That fish can have the ability to use tools was a remarkable discovery for the filming team. In the final episode, we learn that this particular fish was given the name Percy, the persistent. We meet Alex, the cameraman who had been diving in these waters since he was five and had filmed Percy. He describes the utter devastation caused by the coral bleaching events that took place during the time of filming: Percy’s coral kitchen, once vibrant and colourful, turns a skeletal white, creating a lump at the back of our throats.
Sinking into the darkness of an alien world (episode two, The Deep)
The second episode takes us to a place we know less about than the surface of the moon: our deep oceans. We voyage from deep sea brine lakes, where an eel spasms out of control as it is poisoned by the harsh conditions, to the Mariana Trench, deep enough to swallow Mount Everest and where life on earth may have begun.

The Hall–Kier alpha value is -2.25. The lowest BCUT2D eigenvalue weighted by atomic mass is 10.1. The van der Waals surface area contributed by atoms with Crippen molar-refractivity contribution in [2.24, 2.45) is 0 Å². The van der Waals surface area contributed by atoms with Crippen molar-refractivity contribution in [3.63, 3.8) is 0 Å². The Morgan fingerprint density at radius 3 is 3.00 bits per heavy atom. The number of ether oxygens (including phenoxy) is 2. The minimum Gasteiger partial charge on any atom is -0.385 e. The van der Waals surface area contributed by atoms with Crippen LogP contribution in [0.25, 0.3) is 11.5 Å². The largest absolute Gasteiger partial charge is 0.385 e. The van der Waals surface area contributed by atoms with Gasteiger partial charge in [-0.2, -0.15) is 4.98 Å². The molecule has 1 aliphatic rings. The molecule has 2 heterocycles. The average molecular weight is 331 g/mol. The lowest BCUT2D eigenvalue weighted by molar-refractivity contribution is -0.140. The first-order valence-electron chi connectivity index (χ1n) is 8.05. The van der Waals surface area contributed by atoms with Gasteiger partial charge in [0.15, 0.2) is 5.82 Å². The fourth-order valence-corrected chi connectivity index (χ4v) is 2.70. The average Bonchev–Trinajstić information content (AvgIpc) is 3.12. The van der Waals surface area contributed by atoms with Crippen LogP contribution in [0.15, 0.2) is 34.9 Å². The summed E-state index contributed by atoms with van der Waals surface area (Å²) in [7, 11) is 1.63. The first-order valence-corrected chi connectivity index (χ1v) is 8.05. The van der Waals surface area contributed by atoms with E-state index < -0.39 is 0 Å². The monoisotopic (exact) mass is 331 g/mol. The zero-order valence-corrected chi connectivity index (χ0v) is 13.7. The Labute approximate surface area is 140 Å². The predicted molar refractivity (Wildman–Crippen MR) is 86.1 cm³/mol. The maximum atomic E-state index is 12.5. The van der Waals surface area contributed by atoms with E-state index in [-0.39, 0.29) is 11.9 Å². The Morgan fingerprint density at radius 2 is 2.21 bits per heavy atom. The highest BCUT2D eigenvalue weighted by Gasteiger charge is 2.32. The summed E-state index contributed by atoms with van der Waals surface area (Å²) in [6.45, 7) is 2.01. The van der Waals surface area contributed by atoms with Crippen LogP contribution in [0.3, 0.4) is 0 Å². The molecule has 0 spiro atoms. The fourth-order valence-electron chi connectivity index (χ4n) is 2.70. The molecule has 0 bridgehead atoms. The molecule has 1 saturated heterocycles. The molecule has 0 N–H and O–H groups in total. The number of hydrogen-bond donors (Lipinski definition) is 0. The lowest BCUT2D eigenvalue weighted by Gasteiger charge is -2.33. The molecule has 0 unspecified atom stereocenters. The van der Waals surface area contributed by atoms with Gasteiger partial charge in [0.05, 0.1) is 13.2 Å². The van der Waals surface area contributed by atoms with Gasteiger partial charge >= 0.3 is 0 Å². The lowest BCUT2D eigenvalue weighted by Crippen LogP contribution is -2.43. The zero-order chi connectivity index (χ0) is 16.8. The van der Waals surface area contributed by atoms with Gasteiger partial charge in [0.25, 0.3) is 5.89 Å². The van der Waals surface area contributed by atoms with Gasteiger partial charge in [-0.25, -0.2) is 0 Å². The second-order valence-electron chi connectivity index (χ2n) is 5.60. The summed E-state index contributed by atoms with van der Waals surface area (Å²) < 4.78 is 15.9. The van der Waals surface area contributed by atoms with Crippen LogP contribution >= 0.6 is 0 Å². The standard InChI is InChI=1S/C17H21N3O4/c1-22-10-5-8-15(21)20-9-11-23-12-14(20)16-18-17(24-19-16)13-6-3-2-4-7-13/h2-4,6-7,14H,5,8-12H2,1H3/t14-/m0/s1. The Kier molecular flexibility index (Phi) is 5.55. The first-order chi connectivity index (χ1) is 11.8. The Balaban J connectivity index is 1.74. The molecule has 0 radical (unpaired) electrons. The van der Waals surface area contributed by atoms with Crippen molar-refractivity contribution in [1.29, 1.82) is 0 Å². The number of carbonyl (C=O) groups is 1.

The sequence following a 30-tonne whale carcass sinking from the surface to the sea floor was the most memorable. The whale creates a culinary bonanza for the creatures of the deep. The audience’s jaws drop as six-gill sharks come from far and wide, eventually covering the body of the whale, ravenously tearing off chunks of flesh to satiate their appetites, developed after nearly a year of fasting. Crabs and other scavengers clear the carcass leaving nothing but bone after 3 months. This bone is eventually consumed as well, finishing off the circular recycling process.
Chaos in coral cathedrals (episode three, Coral Reefs)
Coral occupies less than one-tenth of one percent of the ocean floor, yet is home to a quarter of all marine species. We saw scenes of octopus teaming up with grouper, using signals to communicate with each other to catch a meal, as well as cuttlefish mesmerising their prey with their iridescent glow before dispatching it.